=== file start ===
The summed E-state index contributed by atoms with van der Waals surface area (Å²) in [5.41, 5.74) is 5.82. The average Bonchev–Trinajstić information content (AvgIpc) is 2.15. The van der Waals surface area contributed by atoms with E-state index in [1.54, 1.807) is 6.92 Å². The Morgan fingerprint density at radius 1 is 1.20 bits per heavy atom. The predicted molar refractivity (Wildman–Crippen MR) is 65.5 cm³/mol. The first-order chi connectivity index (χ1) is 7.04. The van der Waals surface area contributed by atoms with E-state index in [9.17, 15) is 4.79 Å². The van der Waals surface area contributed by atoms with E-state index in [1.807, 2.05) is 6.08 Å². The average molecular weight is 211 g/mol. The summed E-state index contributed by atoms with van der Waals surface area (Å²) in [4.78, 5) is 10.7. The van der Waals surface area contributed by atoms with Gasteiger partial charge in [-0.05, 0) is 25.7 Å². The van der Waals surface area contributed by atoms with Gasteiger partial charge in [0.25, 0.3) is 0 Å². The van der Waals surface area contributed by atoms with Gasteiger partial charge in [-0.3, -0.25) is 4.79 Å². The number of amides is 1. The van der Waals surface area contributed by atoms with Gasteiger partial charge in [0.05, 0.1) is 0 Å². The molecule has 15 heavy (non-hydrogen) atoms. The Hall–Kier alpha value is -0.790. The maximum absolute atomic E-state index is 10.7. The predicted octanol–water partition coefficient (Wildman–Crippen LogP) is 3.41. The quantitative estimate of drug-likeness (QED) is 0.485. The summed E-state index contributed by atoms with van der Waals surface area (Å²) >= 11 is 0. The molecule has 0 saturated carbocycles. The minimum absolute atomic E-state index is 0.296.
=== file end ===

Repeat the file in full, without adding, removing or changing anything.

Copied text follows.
The summed E-state index contributed by atoms with van der Waals surface area (Å²) in [5.41, 5.74) is 5.82. The average Bonchev–Trinajstić information content (AvgIpc) is 2.15. The van der Waals surface area contributed by atoms with E-state index in [1.54, 1.807) is 6.92 Å². The Morgan fingerprint density at radius 1 is 1.20 bits per heavy atom. The predicted molar refractivity (Wildman–Crippen MR) is 65.5 cm³/mol. The first-order chi connectivity index (χ1) is 7.04. The van der Waals surface area contributed by atoms with E-state index in [9.17, 15) is 4.79 Å². The van der Waals surface area contributed by atoms with E-state index in [1.807, 2.05) is 6.08 Å². The average molecular weight is 211 g/mol. The summed E-state index contributed by atoms with van der Waals surface area (Å²) in [4.78, 5) is 10.7. The van der Waals surface area contributed by atoms with Gasteiger partial charge in [-0.05, 0) is 25.7 Å². The van der Waals surface area contributed by atoms with Gasteiger partial charge in [0.25, 0.3) is 0 Å². The van der Waals surface area contributed by atoms with Gasteiger partial charge in [-0.3, -0.25) is 4.79 Å². The number of amides is 1. The van der Waals surface area contributed by atoms with Gasteiger partial charge in [0.05, 0.1) is 0 Å². The molecule has 15 heavy (non-hydrogen) atoms. The Hall–Kier alpha value is -0.790. The maximum absolute atomic E-state index is 10.7. The predicted octanol–water partition coefficient (Wildman–Crippen LogP) is 3.41. The quantitative estimate of drug-likeness (QED) is 0.485. The summed E-state index contributed by atoms with van der Waals surface area (Å²) >= 11 is 0. The molecule has 0 saturated carbocycles. The minimum absolute atomic E-state index is 0.296.